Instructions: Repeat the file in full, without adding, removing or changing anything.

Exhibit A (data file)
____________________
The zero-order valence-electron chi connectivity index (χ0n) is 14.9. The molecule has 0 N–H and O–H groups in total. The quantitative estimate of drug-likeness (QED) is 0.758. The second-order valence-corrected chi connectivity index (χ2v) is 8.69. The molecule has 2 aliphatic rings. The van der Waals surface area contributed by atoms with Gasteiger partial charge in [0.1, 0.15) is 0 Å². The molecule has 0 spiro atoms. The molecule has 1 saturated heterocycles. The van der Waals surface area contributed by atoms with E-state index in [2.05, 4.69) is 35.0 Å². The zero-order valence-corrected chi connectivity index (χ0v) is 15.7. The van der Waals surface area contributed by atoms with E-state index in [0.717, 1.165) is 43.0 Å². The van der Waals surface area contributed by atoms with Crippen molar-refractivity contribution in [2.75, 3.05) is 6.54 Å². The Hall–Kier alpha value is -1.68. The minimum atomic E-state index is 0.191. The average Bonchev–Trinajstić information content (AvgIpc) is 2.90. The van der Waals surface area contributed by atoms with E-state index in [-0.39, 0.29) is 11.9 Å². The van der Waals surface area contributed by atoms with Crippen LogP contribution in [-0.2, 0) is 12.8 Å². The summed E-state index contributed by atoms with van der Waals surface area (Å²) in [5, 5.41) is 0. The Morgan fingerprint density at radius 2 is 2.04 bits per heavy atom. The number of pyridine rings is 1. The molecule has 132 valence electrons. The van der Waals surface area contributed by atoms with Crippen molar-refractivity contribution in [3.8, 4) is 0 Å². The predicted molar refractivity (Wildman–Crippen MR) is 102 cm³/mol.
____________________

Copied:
The zero-order valence-electron chi connectivity index (χ0n) is 14.9. The molecule has 0 N–H and O–H groups in total. The quantitative estimate of drug-likeness (QED) is 0.758. The second-order valence-corrected chi connectivity index (χ2v) is 8.69. The molecule has 2 aliphatic rings. The van der Waals surface area contributed by atoms with Gasteiger partial charge in [0.1, 0.15) is 0 Å². The molecule has 0 spiro atoms. The molecule has 1 saturated heterocycles. The van der Waals surface area contributed by atoms with E-state index in [2.05, 4.69) is 35.0 Å². The zero-order valence-corrected chi connectivity index (χ0v) is 15.7. The van der Waals surface area contributed by atoms with E-state index in [0.717, 1.165) is 43.0 Å². The van der Waals surface area contributed by atoms with Crippen molar-refractivity contribution in [2.75, 3.05) is 6.54 Å². The Hall–Kier alpha value is -1.68. The minimum atomic E-state index is 0.191. The average Bonchev–Trinajstić information content (AvgIpc) is 2.90. The van der Waals surface area contributed by atoms with E-state index in [-0.39, 0.29) is 11.9 Å². The van der Waals surface area contributed by atoms with Crippen LogP contribution in [-0.2, 0) is 12.8 Å². The summed E-state index contributed by atoms with van der Waals surface area (Å²) in [5, 5.41) is 0. The Morgan fingerprint density at radius 2 is 2.04 bits per heavy atom. The number of pyridine rings is 1. The molecule has 132 valence electrons. The van der Waals surface area contributed by atoms with Crippen molar-refractivity contribution in [3.8, 4) is 0 Å². The predicted molar refractivity (Wildman–Crippen MR) is 102 cm³/mol.